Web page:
Immunological targeting of tumor cells undergoing an epithelial-mesenchymal transition via a recombinant brachyury-yeast vaccine
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Duane H. Hamilton1,*, Mary T. Litzinger1,*, Alessandra Jales1, Bruce Huang1, Romaine I. Fernando1, James W. Hodge1, Andressa Ardiani1, David Apelian2, Jeffrey Schlom1,*, and Claudia Palena1,*
1 Laboratory of Tumor Immunology and Biology, Center for Cancer Research, National Cancer Institute, National Institutes of Health, Bethesda, Maryland
2 GlobeImmune Inc., Louisville, Colorado
* These authors contributed equally to the work
Claudia Palena, email:
Keywords: epithelial-mesenchymal transition, brachyury, T-box transcription factor, cancer vaccine, T-cell immunotherapy
Received: August 16, 2013 Accepted: September 24, 2013 Published: September 26, 2013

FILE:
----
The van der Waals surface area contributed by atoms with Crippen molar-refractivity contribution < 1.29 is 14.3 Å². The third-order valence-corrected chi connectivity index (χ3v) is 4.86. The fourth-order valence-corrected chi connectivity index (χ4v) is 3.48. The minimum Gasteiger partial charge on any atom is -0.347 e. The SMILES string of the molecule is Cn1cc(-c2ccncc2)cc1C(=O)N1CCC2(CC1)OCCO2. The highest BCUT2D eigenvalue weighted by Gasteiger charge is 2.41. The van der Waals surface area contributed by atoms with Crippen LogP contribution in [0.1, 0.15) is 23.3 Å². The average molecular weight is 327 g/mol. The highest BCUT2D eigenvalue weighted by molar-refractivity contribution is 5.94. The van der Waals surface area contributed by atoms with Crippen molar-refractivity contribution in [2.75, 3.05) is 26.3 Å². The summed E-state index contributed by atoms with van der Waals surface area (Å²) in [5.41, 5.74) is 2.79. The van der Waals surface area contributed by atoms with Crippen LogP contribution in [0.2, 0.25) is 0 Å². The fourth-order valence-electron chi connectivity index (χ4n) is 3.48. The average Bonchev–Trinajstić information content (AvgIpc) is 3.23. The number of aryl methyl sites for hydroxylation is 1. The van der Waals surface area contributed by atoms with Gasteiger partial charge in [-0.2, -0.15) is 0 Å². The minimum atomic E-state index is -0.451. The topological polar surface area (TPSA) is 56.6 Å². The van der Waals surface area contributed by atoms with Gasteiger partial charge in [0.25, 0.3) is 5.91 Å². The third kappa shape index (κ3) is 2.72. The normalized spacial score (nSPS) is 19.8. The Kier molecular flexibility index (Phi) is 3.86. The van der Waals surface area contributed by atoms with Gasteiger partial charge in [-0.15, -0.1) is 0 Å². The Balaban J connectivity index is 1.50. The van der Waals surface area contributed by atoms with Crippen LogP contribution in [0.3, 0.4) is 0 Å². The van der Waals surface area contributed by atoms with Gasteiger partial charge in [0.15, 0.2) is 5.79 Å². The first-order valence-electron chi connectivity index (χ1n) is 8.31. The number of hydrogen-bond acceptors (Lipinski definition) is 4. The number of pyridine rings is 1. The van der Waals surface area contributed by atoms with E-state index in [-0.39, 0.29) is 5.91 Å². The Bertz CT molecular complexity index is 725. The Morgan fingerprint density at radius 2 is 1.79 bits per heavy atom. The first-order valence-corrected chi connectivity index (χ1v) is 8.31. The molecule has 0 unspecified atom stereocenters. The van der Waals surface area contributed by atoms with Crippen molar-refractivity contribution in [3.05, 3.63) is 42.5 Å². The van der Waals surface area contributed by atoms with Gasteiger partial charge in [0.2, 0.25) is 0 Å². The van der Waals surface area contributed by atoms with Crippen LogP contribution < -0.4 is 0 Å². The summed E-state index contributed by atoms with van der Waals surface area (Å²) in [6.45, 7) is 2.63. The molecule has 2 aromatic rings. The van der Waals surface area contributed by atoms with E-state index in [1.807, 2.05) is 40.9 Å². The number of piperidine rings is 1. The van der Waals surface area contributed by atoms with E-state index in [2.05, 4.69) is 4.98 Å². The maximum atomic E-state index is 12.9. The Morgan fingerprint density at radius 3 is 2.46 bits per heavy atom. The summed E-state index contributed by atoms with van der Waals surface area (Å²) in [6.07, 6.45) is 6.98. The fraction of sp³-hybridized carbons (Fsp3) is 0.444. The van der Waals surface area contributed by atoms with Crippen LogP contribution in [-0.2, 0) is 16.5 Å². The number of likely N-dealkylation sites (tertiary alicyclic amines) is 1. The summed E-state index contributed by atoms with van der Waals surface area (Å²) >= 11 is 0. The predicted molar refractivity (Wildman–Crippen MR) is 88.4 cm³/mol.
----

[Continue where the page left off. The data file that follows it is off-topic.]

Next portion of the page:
The embryonic T-box transcription factor brachyury is aberrantly expressed in a range of human tumors. Previous studies have demonstrated that brachyury is a driver of the epithelial-mesenchymal transition (EMT), a process associated with cancer progression. Brachyury expression in human tumor cells enhances tumor invasiveness in vitro and metastasis in vivo, and induces resistance to various conventional therapeutics including chemotherapy and radiation. These characteristics, and the selective expression of brachyury for a range of human tumor types vs. normal adult tissues, make brachyury an attractive tumor target. Due to its intracellular localization and the “undruggable” character of transcription factors, available options to target brachyury are currently limited. Here we report on the development and characterization of an immunological platform for the efficient targeting of brachyury-positive tumors consisting of a heat-killed, recombinant Saccharomyces cerevisiae (yeast)–brachyury vector-based vaccine (designated as GI-6301) that expresses the full-length human brachyury protein. We demonstrate that human dendritic cells treated with recombinant yeast-brachyury can activate and expand brachyury-specific CD4+ and CD8+ T cells in vitro that, in turn, can effectively lyse human tumor cells expressing the brachyury protein. Vaccination of mice with recombinant yeast-brachyury is also shown here to elicit brachyury-specific CD4+ and CD8+ T-cell responses, and to induce anti-tumor immunity in the absence of toxicity. Based on these results, a Phase I clinical trial of GI-6301 is currently ongoing in patients with advanced tumors; to our knowledge, this is the first vaccine platform aimed at targeting a driver of tumor EMT that has successfully reached the clinical stage.
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